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If you lost your phone today (or it was stolen or damaged), would you still have all your photos, contacts, and data? Too many times I’ve seen this happen to people, and they lose months or even years worth of cherished photos. You’ve probably seen it too when someone makes a Facebook status saying: “New phone, send me your numbers!”

But this is all easily avoided. Having your photos, contacts, and everything else you need backed up is really simple. Follow these instructions, and you’ll be able to switch to a new Android phone in an instant without losing any data.

Contacts

The most common mistake I see new Android users doing is saving their contacts to their device rather than to their Google account. When you do this, your contacts are stored locally rather than on Google’s servers, which means that if something happens to your phone, those contacts are gone forever.

The solution, thankfully, is simple — just save all new contacts to your Google account. The process for doing this will depend on what phone you have and what customizations Android Skins Explained: How Do Hardware Makers Change Stock Android? Android Skins Explained: How Do Hardware Makers Change Stock Android? Hardware makers like to take Android and morph it into something that is entirely their own, but is this a good or a bad thing? Take a look and compare these different Android skins. Read More  the manufacturer has made to your Contacts app, but if you want to simplify things, just download Google’s official Contacts app from the Play Store. There are alternative Contacts apps that are great What Is the Best Contacts & Dialer App for Android? What Is the Best Contacts & Dialer App for Android? You don't have to settle for your phone's built-in contacts and dialer apps. Read More , but here I’ll be demonstrating using Contacts by Google.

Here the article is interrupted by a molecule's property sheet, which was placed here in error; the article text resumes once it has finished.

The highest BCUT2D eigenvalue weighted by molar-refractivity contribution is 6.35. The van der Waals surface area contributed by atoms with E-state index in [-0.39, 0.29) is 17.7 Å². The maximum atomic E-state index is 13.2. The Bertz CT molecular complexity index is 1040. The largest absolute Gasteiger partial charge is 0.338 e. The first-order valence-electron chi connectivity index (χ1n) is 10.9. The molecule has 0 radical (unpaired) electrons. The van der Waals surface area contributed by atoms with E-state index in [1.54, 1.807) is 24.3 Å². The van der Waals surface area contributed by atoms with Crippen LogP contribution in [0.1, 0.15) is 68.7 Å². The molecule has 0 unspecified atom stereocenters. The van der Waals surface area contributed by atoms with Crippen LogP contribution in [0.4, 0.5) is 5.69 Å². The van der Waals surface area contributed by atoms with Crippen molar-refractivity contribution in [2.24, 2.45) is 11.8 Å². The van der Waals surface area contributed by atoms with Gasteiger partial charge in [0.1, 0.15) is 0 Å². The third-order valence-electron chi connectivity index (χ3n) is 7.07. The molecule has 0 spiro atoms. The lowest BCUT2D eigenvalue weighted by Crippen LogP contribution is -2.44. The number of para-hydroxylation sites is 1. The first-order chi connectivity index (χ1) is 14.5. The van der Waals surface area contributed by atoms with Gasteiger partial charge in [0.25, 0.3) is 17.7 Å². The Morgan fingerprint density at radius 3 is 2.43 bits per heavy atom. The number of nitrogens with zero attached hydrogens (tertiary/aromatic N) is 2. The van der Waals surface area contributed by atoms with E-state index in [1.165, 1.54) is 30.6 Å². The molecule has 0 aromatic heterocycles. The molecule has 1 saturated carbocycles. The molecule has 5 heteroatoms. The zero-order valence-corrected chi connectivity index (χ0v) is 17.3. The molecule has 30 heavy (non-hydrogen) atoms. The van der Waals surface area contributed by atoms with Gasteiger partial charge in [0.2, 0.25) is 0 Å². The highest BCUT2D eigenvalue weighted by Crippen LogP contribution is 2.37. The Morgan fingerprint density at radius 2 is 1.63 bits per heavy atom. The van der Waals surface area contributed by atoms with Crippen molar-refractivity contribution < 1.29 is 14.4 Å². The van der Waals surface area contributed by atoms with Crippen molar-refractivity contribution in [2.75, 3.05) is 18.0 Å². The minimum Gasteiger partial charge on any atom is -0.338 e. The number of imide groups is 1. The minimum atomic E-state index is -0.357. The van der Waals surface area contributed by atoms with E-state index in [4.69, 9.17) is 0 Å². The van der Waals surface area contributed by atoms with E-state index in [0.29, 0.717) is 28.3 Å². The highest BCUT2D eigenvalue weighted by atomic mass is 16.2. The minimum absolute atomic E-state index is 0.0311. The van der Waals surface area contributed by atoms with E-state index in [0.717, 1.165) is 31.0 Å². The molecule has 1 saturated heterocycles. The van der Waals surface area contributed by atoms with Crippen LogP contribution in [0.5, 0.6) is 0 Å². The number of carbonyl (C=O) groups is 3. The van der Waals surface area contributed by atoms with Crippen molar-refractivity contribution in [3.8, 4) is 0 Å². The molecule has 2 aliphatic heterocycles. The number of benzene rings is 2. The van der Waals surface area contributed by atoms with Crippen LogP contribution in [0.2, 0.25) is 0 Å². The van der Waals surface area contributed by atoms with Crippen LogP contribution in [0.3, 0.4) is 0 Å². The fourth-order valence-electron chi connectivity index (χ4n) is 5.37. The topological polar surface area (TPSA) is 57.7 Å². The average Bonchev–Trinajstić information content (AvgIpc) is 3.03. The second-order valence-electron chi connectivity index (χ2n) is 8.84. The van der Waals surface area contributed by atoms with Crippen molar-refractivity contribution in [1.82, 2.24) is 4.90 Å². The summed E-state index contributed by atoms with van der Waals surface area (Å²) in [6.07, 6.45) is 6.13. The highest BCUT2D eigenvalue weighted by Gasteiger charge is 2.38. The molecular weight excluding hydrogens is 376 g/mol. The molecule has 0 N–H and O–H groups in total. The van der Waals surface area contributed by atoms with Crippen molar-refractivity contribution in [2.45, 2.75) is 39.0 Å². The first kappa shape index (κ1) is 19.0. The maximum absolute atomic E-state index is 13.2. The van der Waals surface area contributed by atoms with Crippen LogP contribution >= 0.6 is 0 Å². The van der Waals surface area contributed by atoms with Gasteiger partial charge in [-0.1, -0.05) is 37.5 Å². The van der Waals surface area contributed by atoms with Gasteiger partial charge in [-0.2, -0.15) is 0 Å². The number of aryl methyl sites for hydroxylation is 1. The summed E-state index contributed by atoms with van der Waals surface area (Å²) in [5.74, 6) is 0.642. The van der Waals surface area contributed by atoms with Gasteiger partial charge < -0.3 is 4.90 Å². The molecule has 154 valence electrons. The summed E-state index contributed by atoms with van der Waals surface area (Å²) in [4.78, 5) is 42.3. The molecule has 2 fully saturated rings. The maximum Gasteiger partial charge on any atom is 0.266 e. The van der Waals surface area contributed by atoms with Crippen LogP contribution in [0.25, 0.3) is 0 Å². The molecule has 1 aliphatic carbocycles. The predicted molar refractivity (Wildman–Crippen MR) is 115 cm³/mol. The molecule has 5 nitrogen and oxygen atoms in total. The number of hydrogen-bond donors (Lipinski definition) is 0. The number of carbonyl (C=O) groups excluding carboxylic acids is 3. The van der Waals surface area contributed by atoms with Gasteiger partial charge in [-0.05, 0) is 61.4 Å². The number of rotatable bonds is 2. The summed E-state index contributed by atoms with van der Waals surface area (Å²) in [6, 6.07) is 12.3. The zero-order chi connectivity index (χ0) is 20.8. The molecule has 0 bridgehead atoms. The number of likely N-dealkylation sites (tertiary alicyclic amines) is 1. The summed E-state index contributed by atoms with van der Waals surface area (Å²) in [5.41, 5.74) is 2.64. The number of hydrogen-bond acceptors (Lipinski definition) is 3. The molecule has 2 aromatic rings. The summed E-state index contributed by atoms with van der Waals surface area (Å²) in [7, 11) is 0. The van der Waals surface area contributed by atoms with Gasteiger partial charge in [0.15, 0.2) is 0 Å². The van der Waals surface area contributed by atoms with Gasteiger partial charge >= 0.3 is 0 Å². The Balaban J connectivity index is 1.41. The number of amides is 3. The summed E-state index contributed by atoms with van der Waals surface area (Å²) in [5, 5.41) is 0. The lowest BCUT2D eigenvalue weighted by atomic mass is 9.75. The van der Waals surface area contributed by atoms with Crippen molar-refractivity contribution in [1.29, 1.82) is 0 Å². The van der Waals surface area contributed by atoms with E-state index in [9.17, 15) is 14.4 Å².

back-up-contacts-google

First, open the app and select the little “Add Contact” button in the lower right. Upon first use, it should prompt you to choose a default account to save the contacts to if you have multiple Google accounts. If not, it should default to your regular Google account. You can verify this by opening the contact and choosing your Gmail address underneath the Saving to drop down menu.

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If you would prefer to stick with a different Contacts app (perhaps the one your Samsung, HTC, or LG phone came with), then look for a similar option. When saving a contact, there should be some drop down menu to choose between Local Contacts or saving to your Google account.

All contacts saved here are then accessible on any device where you’re signed into Google, even on the web.

If you already have a large number of contacts saved locally, saved to a Samsung account, or saved to the wrong Google account, you should be able to export all of them (look in the options or settings menu for this) then re-import them as Google contacts. To find them more easily, you can sort your Contacts by where they are saved. In the Contacts app, this is accessed via the three-dot menu in the upper right under Contacts to display.